British Queen celebrates


The City of London Corporation has given its backing to a proposal aimed at converting the historic Kingsway Exchange Tunnels into a captivating tourist destination

themed around the Cold War era.

Located 40 meters below Holborn's streets, this 8,000-square-meter network once played pivotal roles as both a communications hub and a clandestine base for Britain's Special Operations Executive, an offshoot of MI6. It is said to have inspired Ian Fleming's "Q Branch" in the James Bond novels, adding to its intrigue.

Initially constructed as air-raid shelters during World War II, the tunnels were repurposed post-war to house up to 200 staff, complete with self-sustaining water and air conditioning systems. Notably, it housed London's deepest licensed bar and a restaurant designed with simulated windows, providing a unique glimpse into Cold War-era secrecy and innovation.

Developer London Tunnels Ltd intends to refurbish the tunnels under a £220 million scheme, opening access points on Furnival Street and High Holborn. The proposed attraction, slated to open by 2027, is anticipated to inject between £60 million to £85 million annually into the local economy, with educational visits offered to London schools free of charge.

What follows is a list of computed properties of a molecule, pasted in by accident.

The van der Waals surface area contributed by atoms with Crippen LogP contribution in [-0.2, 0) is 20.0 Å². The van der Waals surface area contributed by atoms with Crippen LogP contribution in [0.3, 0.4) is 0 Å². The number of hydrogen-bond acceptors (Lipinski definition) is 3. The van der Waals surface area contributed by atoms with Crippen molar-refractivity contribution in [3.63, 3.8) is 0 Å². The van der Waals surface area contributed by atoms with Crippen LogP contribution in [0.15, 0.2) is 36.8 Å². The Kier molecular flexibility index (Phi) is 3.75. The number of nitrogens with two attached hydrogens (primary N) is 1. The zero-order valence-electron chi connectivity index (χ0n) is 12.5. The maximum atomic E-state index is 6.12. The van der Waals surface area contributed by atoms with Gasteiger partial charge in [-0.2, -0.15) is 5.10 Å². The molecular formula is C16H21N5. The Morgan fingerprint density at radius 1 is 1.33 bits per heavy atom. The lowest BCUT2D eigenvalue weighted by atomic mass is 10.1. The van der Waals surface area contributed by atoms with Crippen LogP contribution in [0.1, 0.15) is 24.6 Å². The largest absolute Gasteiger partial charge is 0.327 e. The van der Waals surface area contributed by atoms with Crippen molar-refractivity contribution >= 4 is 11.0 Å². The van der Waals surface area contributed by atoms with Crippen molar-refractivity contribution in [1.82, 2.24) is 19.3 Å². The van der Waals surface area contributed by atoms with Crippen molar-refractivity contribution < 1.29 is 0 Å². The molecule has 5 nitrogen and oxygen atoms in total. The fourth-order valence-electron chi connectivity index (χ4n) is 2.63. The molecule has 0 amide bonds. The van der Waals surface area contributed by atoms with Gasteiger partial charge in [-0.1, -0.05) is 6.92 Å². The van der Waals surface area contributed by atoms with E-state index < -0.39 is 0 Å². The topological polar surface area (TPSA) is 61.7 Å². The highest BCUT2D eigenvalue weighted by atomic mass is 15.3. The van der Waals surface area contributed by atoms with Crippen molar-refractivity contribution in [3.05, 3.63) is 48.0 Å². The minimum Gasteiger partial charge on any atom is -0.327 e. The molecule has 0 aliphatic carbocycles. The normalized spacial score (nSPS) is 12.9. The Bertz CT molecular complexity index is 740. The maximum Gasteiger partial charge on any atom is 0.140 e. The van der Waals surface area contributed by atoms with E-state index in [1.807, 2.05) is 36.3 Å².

Shravan Joshi, Chair of the City of London's Planning and Transportation Committee, expressed enthusiasm for the project, envisioning it as a global draw for diverse visitors.

The fate of this ambitious plan now rests with the London Borough of Camden, which shares jurisdiction over the Kingsway Exchange Tunnels. Originally commissioned as air-raid shelters in the 1940s and later repurposed as a strategic government headquarters and communications center, the tunnels represent a significant chapter in British history.

From housing a document repository post-war to serving as a vital communication exchange for the General Post Office and later the site of the first transatlantic telephone cable terminal in 1956, the tunnels have witnessed pivotal moments in global communications.

After ceasing operations in 1990, the site has served primarily as storage. The recent agreement between BT Group and London Tunnels Ltd marks a significant step towards revitalizing this historic site into a beacon of historical education and tourism. Photo by John Pannell from Watford, UK, Wikimedia commons.